Tokyo, Japan (BBN) – Markets in Asia were mostly lower on Thursday, following a mixed close in US equities overnight as minutes from the Federal Reserve’s previous meeting hinted that a rate hike is coming “fairly soon.”
In Japan, the Nikkei 225 finished near flat at 19,371.46, while across the Korean Strait, the Kospi was fractionally higher at 2,107.63, reports CNBC.
Hong Kong’s Hang Seng index was off by 0.38 per cent in afternoon trade, while Chinese mainland markets were mostly lower.
The Shanghai composite closed down 10.13 points, or 0.31 per cent, at 3,251.08 and the Shenzhen composite finished near flat at 1,991.98.
Australia’s ASX 200 fell 20.43 points, or 0.35 per cent, to 5,784.66, with gains in most sectors offset by a nearly 2 per cent drop in the materials sector and a 2.03 per cent decline in utilities.
Major miners in the country finished lower, with Rio Tinto down 5.45 per cent, Fortescue off by 2.58 per cent and BHP Billiton down 2.67 per cent.
Qantas reported first-half underlying profit before tax fell 7.5 per cent on-year to 852 million Australian dollars for the six months ended December 31, 2016, but was above the guidance range provided in October.
Qantas shares finished up 5.35 per cent.
Nissan announced it was appointing its co-CEO, Hiroto Saikawa, to be the chief executive officer as of April 1.
Carlos Ghosn, who is chairman of the board and current CEO, will continue to serve as chairman and will seek a renewal of mandate at Nissan’s general shareholders meeting in June.
Nissan shares slipped 0.58 per cent.
Elsewhere, Reuters reported that South Korea’s SK Hynix will consider making a fresh bid for Toshiba’s flash memory chip business if the Japanese conglomerate offers more of it for sale.
On Wednesday, the Nikkei business daily reported that Toshiba asked potential bidders for the memory chip business to peg the unit’s operations’ value at 2 trillion yen ($17.6 billion) or more.
Toshiba shares closed down 4.32 per cent, while SK Hynix fell 0.79 per cent.
In the currency market, the dollar index traded at 101.32 at 2:36pm HK/SIN.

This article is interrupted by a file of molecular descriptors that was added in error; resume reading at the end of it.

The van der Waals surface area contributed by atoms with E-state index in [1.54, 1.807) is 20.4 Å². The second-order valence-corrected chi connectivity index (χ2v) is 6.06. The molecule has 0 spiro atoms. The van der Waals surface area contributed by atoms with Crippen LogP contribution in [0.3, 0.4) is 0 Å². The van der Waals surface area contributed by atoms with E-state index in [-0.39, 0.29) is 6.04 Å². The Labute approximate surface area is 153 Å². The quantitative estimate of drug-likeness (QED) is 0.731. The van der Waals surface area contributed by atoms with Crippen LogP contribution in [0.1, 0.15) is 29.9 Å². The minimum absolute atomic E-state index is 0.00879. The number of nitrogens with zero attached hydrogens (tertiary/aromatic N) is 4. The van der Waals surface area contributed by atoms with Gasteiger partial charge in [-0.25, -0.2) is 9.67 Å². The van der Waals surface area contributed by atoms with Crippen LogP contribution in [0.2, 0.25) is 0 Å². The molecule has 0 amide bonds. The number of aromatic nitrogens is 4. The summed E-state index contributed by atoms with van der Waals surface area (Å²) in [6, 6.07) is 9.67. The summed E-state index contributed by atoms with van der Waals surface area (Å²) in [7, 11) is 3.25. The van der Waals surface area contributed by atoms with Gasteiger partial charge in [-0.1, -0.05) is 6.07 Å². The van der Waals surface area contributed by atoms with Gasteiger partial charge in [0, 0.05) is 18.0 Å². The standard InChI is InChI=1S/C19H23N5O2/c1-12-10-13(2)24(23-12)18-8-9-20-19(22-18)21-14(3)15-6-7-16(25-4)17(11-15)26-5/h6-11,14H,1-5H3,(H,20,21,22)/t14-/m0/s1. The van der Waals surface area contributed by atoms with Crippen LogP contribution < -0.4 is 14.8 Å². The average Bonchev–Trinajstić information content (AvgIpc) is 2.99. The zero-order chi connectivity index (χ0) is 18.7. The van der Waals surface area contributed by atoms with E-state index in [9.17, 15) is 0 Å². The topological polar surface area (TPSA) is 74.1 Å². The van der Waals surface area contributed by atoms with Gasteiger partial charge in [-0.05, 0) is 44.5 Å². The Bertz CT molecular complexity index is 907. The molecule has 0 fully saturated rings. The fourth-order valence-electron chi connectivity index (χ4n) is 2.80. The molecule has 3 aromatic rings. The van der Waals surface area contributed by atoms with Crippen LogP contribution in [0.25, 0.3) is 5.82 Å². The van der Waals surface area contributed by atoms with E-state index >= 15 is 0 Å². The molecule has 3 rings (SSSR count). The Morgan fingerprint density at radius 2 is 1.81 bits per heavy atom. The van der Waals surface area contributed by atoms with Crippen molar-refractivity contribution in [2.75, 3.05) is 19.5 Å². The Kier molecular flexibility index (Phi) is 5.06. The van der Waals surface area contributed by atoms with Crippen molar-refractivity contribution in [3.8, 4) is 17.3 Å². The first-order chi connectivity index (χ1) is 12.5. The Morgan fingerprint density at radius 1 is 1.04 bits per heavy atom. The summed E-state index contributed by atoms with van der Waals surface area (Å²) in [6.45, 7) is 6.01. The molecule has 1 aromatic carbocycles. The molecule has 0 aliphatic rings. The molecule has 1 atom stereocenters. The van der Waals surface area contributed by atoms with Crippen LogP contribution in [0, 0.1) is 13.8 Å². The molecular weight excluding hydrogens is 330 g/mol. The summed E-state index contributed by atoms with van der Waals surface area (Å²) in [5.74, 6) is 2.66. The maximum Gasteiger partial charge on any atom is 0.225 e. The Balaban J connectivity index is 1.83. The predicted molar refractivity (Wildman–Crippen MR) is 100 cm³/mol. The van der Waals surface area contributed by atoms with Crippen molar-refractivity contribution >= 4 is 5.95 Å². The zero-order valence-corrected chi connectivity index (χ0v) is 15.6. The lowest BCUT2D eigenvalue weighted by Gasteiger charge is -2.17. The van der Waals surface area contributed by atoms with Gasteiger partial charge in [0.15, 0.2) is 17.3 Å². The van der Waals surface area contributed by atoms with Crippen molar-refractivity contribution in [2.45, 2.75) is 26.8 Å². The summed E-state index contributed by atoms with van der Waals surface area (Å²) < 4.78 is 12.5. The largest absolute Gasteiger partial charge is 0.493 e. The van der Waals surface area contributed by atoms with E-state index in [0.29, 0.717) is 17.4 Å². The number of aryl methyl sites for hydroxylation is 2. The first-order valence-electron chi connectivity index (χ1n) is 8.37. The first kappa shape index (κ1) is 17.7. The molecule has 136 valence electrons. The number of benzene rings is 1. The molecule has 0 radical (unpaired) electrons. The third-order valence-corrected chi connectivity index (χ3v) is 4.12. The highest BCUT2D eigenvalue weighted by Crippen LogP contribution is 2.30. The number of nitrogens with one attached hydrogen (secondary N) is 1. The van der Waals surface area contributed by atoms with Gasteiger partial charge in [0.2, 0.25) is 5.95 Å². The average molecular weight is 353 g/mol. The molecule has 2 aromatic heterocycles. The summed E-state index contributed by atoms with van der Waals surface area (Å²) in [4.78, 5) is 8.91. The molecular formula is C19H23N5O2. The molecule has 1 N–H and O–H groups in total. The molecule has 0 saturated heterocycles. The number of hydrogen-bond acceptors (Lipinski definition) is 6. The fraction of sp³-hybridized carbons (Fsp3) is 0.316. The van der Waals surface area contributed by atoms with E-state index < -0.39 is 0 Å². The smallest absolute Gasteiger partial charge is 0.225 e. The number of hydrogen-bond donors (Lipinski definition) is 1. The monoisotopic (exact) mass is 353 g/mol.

Analysts said the Fed’s meeting minutes failed to give the dollar a lift that many had been waiting for.
Matt Simpson, senior market analyst at ThinkMarkets, said in a note the greenback “reconsidered breaking above 101.74 resistance, yet it’s failure to do so for the second occasion in a week suggest potential for near-term weakness.”
Simpson added in the absence of major data, unless there are further details on President Donald Trump’s tax plans or fiscal stimulus, the dollar is expected to remain capped for the week.
Treasury Secretary Steve Mnuchin will appear on CNBC’s “Squawk Box” at 7 a.m. ET Thursday, where traders are hoping he will reveal what the Trump administration’s tax reform plan will look like — and when they might see it — among other details.
The yen traded at 113.25 to the dollar, strengthening from levels near 113.45, while the Australian dollar fetched $0.7686.
The euro traded at $1.0554.
South Korea’s central bank kept interest rates unchanged on Thursday in a widely expected move, leaving the base rate steady at 1.25 per cent.
Eugenia Victorino, Asia economist at ANZ, said there is still room for further monetary easing from the Bank of Korea by the end of the second quarter.
“Overall growth is showing some signs of improvement on the back of a pick-up in exports,” she said.
“However, domestic demand remains soft … (and) … various indicators, aside from the gains in the CPI, suggest that underlying inflationary pressures are still weak.”
The Korean won traded at 1,136.47 to the dollar, strengthening from levels near 1,141.70 earlier in the session.
Oil traded higher Thursday during Asian hours, with US crude up 0.82 percent at $54.03 a barrel at 2:37 p.m. HK/SIN, while Brent climbed 0.82 percent to $56.30.
Data from the American Petroleum Institute on Wednesday showed crude inventories fell by 884,000 barrels in the week to February 17 to 512.7 million, compared with analysts’ expectations for an increase of 3.5 million barrels, Reuters reported.